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NewPages Book Reviews

Posted October 1, 2012

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  • Book Type Fiction
  • by John Warner
  • Date Published October 2011
  • ISBN-13 978-1-56947-973-5
  • Format Hardcover
  • Pages 284pp
  • Price $24.00
  • Review by David Breithaupt
With a title such as The Funny Man, I was expecting John Warner’s novel to be about the dark side of comedy. I sensed some sort of irony. Having known a few local comics while living in NYC, I was surprised by the flip side of their comedic faces. Many of them were depressed, bi-polar, damaged by childhood abuse or simply born unstable. All, it seemed, were self-medicating with humor.
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  • Book Type Poetry
  • by Molly Brodak
  • Date Published April 2012
  • Format Chapbook
  • Pages 28pp
  • Price $10.00
  • Review by Alyse Bensel
One doesn’t have to know Paolo Uccello and his paintings to appreciate the quiet, lingering poems of Molly Brodak’s chapbook The Flood, a series of poems transfixed upon Uccello’s little-known life and works. Breathing life into Uccello through a distinct voice as well as elucidating his paintings through ekphrastic and descriptive poems, The Flood provides a concentrated illumination of how the written word can interact with and respond to visual representation.
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  • Book Type Fiction
  • by Sylvia Montgomery Shaw
  • Date Published April 2012
  • ISBN-13 978-0877853411
  • Format Paperback
  • Pages 304pp
  • Price $15.95
  • Review by Mantra Roy
In Paradise Misplaced: Mexican Eden Trilogy, Book I, Sylvia Montgomery Shaw invites readers to a world of Mexican upper class etiquette, power, intrigue, romance, passion, murder, and yearning for forgiveness. In the book’s opening pages, the reclusive patriarch of the Nyman family, General Lucio Nyman Berquist, is found murdered. From then on, readers will find it impossible to set the book aside, through the trial of the general’s youngest priest-son, Samuel, to the entrance of the dashing Captain Benjamin Nyman Vizcarra—Samuel’s twin—and his incarceration in the premeditated murder of their father. The pace at which the events accelerate and the way the attractive characters present themselves—the three sons of the deceased, the estranged widow, the only daughter, all impressive in their nobility and grandeur—grab readers’ attention and curiosity. When Benjamin attacks his beautiful American wife, Isabel, in his cell for cheating on him and his family, readers will be eager to learn about the relationship of the “Gringo” with the Nyman family, the wealthiest in Mexico, in the first decade of the twentieth century.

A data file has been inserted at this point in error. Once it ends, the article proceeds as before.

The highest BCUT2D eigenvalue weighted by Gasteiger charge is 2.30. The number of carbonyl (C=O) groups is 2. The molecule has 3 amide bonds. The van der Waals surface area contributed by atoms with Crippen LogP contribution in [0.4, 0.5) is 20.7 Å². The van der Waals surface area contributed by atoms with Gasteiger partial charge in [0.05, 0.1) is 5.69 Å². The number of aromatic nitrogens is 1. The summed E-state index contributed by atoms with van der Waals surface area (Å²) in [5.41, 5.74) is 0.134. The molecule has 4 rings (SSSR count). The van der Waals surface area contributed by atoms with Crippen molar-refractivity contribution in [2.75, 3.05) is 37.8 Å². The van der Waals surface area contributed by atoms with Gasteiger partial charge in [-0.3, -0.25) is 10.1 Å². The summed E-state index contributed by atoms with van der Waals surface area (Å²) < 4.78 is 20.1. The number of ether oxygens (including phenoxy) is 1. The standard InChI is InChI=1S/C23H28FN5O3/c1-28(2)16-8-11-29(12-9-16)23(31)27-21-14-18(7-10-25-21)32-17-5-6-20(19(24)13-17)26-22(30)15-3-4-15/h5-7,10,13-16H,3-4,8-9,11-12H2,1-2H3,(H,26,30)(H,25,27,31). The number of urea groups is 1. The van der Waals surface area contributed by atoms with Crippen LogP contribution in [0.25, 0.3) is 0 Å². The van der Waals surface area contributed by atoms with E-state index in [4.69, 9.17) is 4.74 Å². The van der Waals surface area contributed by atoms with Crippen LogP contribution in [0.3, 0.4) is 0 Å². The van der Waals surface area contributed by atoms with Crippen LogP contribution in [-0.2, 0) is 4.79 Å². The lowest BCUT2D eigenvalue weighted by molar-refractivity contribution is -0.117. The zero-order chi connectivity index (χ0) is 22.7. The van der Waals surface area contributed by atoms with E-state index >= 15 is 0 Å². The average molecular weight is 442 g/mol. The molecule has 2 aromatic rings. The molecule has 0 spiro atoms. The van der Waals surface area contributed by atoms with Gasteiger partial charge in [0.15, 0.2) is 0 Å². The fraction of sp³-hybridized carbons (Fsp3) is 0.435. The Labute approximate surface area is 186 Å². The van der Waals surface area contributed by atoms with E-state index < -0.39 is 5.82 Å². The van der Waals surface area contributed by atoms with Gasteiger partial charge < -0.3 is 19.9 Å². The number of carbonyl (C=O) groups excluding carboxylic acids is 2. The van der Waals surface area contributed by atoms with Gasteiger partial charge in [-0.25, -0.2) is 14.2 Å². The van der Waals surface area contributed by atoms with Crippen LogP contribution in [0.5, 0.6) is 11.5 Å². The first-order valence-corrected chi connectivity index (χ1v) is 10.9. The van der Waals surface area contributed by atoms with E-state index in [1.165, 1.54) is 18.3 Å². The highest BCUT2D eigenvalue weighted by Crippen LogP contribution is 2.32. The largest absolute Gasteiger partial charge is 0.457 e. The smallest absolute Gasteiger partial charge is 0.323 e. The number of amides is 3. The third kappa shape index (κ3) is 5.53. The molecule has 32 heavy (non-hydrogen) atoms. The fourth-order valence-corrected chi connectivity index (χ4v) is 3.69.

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  • Book Type Nonfiction
  • by Catherine Taylor
  • Date Published April 2012
  • ISBN-13 978-1-933254-96-8
  • Format Paperback
  • Pages 160pp
  • Price $17.00
  • Review by Pia Aliperti
The pendulum image, from the prologue to Catherine Taylor’s Apart, could swing neatly between “prose and verse” or between “faith and doubt, black and white, change and stasis, self and other, amnesty and retribution . . . poverty and wealth . . . alien and citizen” in a book that investigates the realities of post-apartheid South Africa. Instead, in a hybrid work that fuses the lyric, the documentary, and the memoir genres with Taylor’s scholarly inquisition, Taylor tells us that the pendulum system “doesn’t just swing back and forth . . . inscribing simple opposites” but that “it leaves a trail of ever-shifting ellipses.” Like the periodic sentence, the people of her country “move forward, want resolution, seek conclusions, note parallels, but they, of course, reach no final revelations, no concluding periods—no time with an end, no discrete clause of history, no full stop.”
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  • Book Type Poetry
  • by Elinor Nauen
  • Date Published May 2012
  • ISBN-13 9781935955047
  • Format Paperback
  • Pages 64pp
  • Price $9.95
  • Review by Aimee Nicole